The strategy for winning is simple: do good work and tell the world about it. In that order! This implies some level of stealth as you are doing the good work.
If you plan to lose weight, don’t announce it… lose the weight and then do the reveal.
Early feedback frames the problem and might derail you. You can end up feeling stuck in your path and it may increase your risk of failure.
If you want to feel free to let go of bad ideas, do not commit to them publicly.
Or you may feel like you already succeeded and take the “do good work” for granted: it is called hubris and smart people are susceptible to it.
The timing of the first reveal matters because people are lazy. If you reveal something that is flawed, it will be hard to correct this impression later. You are better off waiting a bit later and making sure you present good work. Furthermore, announcing your next product early can drain interest for your current products. Steve Jobs once said: “It’s really simple, if we tell people what our next product is, they stop buying our current products.”
But the reverse does not apply: the most secretive people are not those who have genuine good work upcoming. For every Apple, you have hundreds of companies that have nothing worth stealing. And they will make sure you never find out.1, 2, 3
“Don’t worry about people stealing your ideas. If your ideas are any good, you’ll have to ram them down people’s throats.” Howard Aiken.
1. Theranos had an insane culture of secrecy. The company lasted 15 years. It was once valued at $10 billion. The company only failed after John Ioannidis famously questioned the wild claims of the company while the rest of the medical community just went along. It turns out that there was no innovation, no technology worth having. The company was soon worth $0.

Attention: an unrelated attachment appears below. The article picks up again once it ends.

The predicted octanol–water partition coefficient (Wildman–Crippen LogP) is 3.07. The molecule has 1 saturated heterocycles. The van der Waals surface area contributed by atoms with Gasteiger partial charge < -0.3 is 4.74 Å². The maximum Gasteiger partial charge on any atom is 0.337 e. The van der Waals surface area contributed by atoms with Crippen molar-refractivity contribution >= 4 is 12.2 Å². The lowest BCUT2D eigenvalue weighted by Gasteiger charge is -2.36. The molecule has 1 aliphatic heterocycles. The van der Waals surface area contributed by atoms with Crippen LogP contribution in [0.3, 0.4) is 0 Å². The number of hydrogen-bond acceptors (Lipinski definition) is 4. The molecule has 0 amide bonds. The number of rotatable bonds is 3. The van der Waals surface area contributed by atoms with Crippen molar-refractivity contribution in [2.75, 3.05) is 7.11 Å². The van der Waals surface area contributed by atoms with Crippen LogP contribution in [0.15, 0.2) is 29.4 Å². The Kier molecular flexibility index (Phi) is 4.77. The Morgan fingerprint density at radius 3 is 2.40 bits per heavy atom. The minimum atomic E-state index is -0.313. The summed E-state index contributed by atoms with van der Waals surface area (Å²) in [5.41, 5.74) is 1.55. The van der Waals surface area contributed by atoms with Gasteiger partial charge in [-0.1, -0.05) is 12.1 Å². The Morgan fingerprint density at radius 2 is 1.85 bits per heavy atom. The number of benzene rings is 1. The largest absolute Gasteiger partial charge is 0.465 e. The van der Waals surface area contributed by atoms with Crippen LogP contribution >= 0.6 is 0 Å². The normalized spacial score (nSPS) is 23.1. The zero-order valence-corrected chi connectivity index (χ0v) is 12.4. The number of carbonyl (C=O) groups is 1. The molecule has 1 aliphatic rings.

3. In Surprisingly Small: The Effect of Trade Secret Breaches on Firm Performance, Searl and Vivian (2021) find that security breaches have little effect on a firm’s performance. They write:
For policy makers, the implication is the narrative of trade secret theft as a fundamental threat to a country’s economy and innovation (in our case, the US), may simply be rhetoric when contrasted to the market’s understanding of such theft. Therefore, calls for the expansion of trade secrecy protections, such as the expansion of its definition or further criminalisation of trade secret theft, may do less to protect innovation overall and instead expand negative externalities such as increased litigation and constraints on labour mobility.
For managers, the implication is that the benefits of the protection of trade secrets may be overstated. Counterintuitively, the findings suggest managers should not prioritise trade secret protections and cybersecurity if the main goal is protecting shareholders.